Things happen in threes

In my piece at the Thing, this morning (this one here), I refer parenthetically to the three (3) Reformations. As ever, my most whimsical asides are meant with deadly seriousness. Had I the learning, wisdom, and energy, I would write a book on it. Fortunately, perhaps, for the world’s paper supply, I have never got in the habit of writing books. Call it a conceit. Everyone I know, it seems, has written at least one book, and got it published, too. Some have written twenty. I should like to be remembered as the man who never wrote a book. It makes me feel like Socrates.

People (not my friends, of course) write “piffle,” that can go on for hundreds of pages. The word is my father’s, who would use it when he thought I was talking nonsense. If so, better to stop after a few hundred words.

Or my hero (when young), T. E. Hulme (1883–1917, another non-author), who read or scanned a lot of big fat books by then-contemporary philosophers, and replied to them in much the same way. He said don’t waste your time. Read the last page first. See where the author is going. If he is going to end on some commonplace fatuity, you may spare yourself the trouble of mastering his jargon. (He got this tip from Bergson.)

Hulme also said that the content of most philosophical tomes could be scrawled on a half-sheet of foolscap paper (one side). He did not mean it could be abstracted or précised at this length. Rather, that the whole argument could be made, without significant omissions.

So in that spirit, this morning I will present my latest “book,” on the half-sheet. Notice that most of it is filled with my introduction.

My thesis: everything in history happens in threes.

I know this sounds Hegelian — thesis, antithesis, synthesis and all that — but I mean, literally, something closer to Marx: 1. Tragedy, 2. Comedy, 3. Farce. Surely, were it not for the high body counts, everyone would see this.

There were, for instance, not one but three American Civil Wars. They started in 1776, 1812, and 1861, respectively. The first was a tragedy, in which the principles of legitimacy and continuity, and those of popular will and freedom, met head on. The second was just unfinished business. The third was a horrible misunderstanding, within the “will and freedom” camp. In each case honest, hard-working, God-fearing American people were diverted by the prospect of killing each other.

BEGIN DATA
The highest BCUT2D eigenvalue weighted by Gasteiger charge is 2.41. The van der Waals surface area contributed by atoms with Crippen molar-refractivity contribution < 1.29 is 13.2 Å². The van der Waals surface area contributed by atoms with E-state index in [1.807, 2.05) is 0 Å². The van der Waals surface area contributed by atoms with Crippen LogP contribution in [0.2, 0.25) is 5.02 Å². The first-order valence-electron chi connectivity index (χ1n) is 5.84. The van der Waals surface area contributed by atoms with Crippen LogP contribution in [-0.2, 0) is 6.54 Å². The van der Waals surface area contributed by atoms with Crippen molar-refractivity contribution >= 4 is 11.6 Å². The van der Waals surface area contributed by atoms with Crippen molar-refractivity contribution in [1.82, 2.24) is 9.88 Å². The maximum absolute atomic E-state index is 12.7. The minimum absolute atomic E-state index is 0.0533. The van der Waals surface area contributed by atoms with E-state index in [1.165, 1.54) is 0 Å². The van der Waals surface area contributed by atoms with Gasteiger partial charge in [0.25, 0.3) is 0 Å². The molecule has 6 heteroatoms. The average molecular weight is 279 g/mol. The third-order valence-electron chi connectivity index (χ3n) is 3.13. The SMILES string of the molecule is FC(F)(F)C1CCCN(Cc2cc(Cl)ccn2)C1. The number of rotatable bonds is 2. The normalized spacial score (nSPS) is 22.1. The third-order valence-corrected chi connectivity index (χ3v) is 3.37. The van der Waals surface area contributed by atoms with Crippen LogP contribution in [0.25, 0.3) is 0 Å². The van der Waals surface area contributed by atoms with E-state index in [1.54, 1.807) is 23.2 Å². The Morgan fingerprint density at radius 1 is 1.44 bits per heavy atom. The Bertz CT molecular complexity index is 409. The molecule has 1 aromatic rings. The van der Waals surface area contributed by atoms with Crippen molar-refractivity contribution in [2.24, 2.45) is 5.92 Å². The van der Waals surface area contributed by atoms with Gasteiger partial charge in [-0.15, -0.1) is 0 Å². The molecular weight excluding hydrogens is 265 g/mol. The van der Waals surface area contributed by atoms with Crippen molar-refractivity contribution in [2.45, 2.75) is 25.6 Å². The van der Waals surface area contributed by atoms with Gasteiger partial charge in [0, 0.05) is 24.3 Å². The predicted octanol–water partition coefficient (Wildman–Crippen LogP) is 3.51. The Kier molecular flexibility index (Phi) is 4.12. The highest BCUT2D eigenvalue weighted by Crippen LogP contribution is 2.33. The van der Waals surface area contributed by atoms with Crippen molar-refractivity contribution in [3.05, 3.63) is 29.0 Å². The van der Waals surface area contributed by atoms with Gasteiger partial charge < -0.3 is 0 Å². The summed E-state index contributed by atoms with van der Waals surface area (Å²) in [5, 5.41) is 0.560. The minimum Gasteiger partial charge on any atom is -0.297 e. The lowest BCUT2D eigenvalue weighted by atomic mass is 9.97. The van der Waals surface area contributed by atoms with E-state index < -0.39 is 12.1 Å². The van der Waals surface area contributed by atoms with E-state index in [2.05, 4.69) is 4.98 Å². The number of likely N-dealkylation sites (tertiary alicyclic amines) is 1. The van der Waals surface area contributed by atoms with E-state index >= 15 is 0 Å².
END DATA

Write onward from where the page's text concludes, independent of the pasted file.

Today’s initial Tragedy is what everyone who has read a little history (and that’s not a lot of peoplekind, any more), knows as the “Reformation.” A rebellion was mounted against the claims of the Catholic Church, by men who nevertheless considered themselves Christian. The whole of Western Christendom was rent in two, thereby; with predictable further schisms within the schismatic camp.

That was in the sixteenth century, though much of the bloodshed extended into the seventeenth, increasing until all parties were inclined to make peace.

We had round two, the Comedy, when we got our energy back. We call that the “Enlightenment,” but it was a continuation of the same trend. The rebellion was now against Christianity, tout court. By this time, the Catholic Church was trying to stay out of it, but of course without luck. The bloodshed from this Second Reformation began seriously pouring in the French Revolution, then resumed in nationalist and ideological revolutions sporadically thereafter.

In the twentieth century, for instance, the body count easily surpassed one hundred million, from the triumphs of the “cutting edge,” atheist regimes.

Now we are in the twenty-first, and enjoying yet a Third Reformation, and in my terminology, the Farce. In this one, the rebellion has “moved on,” from Faith to Reason. It challenges the authority of sanity, itself. It is founded on propositions that are, even compared to those previous, utterly insane. The body count for this one hasn’t properly begun. Be patient, gentle reader.